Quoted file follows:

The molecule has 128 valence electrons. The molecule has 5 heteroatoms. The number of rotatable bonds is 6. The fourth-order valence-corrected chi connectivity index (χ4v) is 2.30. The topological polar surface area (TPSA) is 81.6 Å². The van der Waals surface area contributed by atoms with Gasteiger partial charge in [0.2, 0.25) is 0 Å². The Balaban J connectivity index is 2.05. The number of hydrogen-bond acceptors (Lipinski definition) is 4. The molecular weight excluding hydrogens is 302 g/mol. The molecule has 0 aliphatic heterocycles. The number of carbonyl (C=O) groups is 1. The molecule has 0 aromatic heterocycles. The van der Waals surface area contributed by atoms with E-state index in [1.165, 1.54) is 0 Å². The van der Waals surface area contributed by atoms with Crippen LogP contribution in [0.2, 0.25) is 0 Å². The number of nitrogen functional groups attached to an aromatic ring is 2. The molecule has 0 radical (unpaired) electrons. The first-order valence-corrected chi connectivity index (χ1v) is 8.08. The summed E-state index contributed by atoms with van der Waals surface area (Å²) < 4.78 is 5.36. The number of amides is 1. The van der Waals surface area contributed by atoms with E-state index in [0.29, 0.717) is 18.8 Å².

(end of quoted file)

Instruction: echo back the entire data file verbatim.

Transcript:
The molecule has 128 valence electrons. The molecule has 5 heteroatoms. The number of rotatable bonds is 6. The fourth-order valence-corrected chi connectivity index (χ4v) is 2.30. The topological polar surface area (TPSA) is 81.6 Å². The van der Waals surface area contributed by atoms with Gasteiger partial charge in [0.2, 0.25) is 0 Å². The Balaban J connectivity index is 2.05. The number of hydrogen-bond acceptors (Lipinski definition) is 4. The molecular weight excluding hydrogens is 302 g/mol. The molecule has 0 aliphatic heterocycles. The number of carbonyl (C=O) groups is 1. The molecule has 0 aromatic heterocycles. The van der Waals surface area contributed by atoms with E-state index in [1.165, 1.54) is 0 Å². The van der Waals surface area contributed by atoms with Crippen LogP contribution in [0.2, 0.25) is 0 Å². The number of nitrogen functional groups attached to an aromatic ring is 2. The molecule has 0 radical (unpaired) electrons. The first-order valence-corrected chi connectivity index (χ1v) is 8.08. The summed E-state index contributed by atoms with van der Waals surface area (Å²) < 4.78 is 5.36. The number of amides is 1. The van der Waals surface area contributed by atoms with E-state index in [0.29, 0.717) is 18.8 Å².